Consider a typical phone keypad:

A standard ITU-T E.161 keypad used for text messaging

Suppose a user wishes to type “The”. In a traditional “multi-tap” keypad entry system, it would be necessary to do the following:

  • Press 8 (tuv) once to select t.
  • Press 4 (ghi) twice to select h.
  • Press 3 (def) twice to select e.

Meanwhile, in a phone with predictive text, it is only necessary to:

  • Press 8 once to select the (tuv) group for the first character.
  • Press 4 once to select the (ghi) group for the second character.
  • Press 3 once to select the (def) group for the third character.

The system updates the display as each keypress is entered to show the most probable entry. In this case, predictive text reduced the number of button presses from 5 to 3. The effect is even greater with longer, more complex words.

A dictionary-based predictive system is based on hope that the desired word is in the dictionary. That hope may be misplaced if the word differs in any way from common usage—in particular, if the word is not spelled or typed correctly, is slang, or is a proper noun. In these cases, some other mechanism must be used to enter the word.

Furthermore, the simple dictionary approach fails with agglutinative languages, where a single word doesn’t necessarily represent a single semantic entity.

Companies and products

Predictive text is developed and marketed in a variety of competing products. Nuance Communications‘s T9. Other products include Motorola‘s iTap, Eatoni Ergonomic‘s LetterWise, (character, rather than word-based prediction), WordWise (word-based prediction without a dictionary), EQ3 (a Qwerty-like layout compatible with regular telephone keypads); Prevalent Devices‘s Phraze-It; XrgomicsTenGO (a six-key reduced QWERTY keyboard system); Adaptxt (considers language, context, grammar and semantics); Clevertexting (statistical nature of the language, dictionary less, dynamic key allocation); and Oizea Type (temporal ambiguity); Intelab’s Tauto; WordLogic’s Intelligent Input Platform™ (patented, layer-based advanced text prediction, includes multi-language dictionary, spell-check, built-in Web search).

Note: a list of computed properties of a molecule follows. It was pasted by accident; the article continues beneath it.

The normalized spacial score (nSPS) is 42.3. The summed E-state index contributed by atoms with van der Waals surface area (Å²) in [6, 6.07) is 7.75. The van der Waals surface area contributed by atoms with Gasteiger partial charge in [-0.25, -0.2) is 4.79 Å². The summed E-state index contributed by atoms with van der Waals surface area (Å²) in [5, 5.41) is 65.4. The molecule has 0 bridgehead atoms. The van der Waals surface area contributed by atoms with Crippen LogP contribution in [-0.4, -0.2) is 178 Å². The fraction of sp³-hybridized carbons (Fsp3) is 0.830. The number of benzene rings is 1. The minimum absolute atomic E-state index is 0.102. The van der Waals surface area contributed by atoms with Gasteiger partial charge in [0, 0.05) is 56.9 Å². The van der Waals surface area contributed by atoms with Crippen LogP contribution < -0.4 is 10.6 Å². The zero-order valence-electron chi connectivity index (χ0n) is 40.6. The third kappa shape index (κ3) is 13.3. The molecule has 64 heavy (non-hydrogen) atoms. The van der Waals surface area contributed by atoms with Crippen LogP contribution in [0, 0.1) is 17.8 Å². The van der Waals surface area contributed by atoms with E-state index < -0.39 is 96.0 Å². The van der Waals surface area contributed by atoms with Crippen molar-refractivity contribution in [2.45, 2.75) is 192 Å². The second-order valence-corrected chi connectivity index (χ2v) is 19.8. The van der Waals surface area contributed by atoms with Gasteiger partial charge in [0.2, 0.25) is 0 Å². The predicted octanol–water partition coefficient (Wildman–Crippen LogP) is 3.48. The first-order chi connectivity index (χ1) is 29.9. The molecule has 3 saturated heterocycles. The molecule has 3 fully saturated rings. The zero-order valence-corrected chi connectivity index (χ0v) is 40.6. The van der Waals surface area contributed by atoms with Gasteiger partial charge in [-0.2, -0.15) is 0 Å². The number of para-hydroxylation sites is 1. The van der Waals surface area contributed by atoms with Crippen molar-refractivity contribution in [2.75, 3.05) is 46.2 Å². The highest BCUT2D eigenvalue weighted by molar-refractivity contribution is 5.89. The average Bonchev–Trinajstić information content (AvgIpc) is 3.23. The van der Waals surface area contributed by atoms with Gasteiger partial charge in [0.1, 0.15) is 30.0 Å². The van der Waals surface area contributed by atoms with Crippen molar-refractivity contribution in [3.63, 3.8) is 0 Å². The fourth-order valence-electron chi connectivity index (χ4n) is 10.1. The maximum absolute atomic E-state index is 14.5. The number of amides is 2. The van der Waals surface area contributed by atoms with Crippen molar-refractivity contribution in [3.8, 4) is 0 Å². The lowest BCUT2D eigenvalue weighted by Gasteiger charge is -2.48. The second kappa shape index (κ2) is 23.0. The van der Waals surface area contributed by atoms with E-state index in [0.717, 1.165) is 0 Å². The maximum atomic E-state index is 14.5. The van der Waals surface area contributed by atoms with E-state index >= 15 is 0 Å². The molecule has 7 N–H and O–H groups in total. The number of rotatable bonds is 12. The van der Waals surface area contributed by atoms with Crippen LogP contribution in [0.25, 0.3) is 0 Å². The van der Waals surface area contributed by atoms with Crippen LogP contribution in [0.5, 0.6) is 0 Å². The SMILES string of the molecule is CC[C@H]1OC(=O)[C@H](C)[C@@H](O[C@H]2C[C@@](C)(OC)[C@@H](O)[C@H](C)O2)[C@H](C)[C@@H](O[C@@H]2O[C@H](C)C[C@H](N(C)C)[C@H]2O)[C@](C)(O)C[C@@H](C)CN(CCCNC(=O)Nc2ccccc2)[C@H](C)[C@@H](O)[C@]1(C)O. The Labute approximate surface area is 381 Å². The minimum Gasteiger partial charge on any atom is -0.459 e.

Words produced by the same combination of keypresses have been called “textonyms”;[3] also “txtonyms”;[4] or “T9onyms” (pronounced “tynonyms”[3]), though they are not specific to T9. Selecting the wrong textonym can occur with no misspelling or typo, if the wrong textonym is selected by default or user error. As mentioned above, the key sequence 4663 on a telephone keypad, provided with a linguistic database in English, will generally be disambiguated as the word “good”. However, the same key sequence also corresponds to other words, such as “home”, “gone”, “hoof”, “hood” and so on. For example, “Are you home?” could be rendered as “Are you good?” if the user neglects to alter the default 4663 word. This can lead to misunderstandings; for example sequence 735328 might correspond to either “select” or its antonym “reject”. A 2010 row which led to manslaughter was sparked by a textonym error.[5] Predictive text choosing a default different from that which the user expects has similarities with the Cupertino effect, by which spell-check software changes a spelling to that of an unintended word.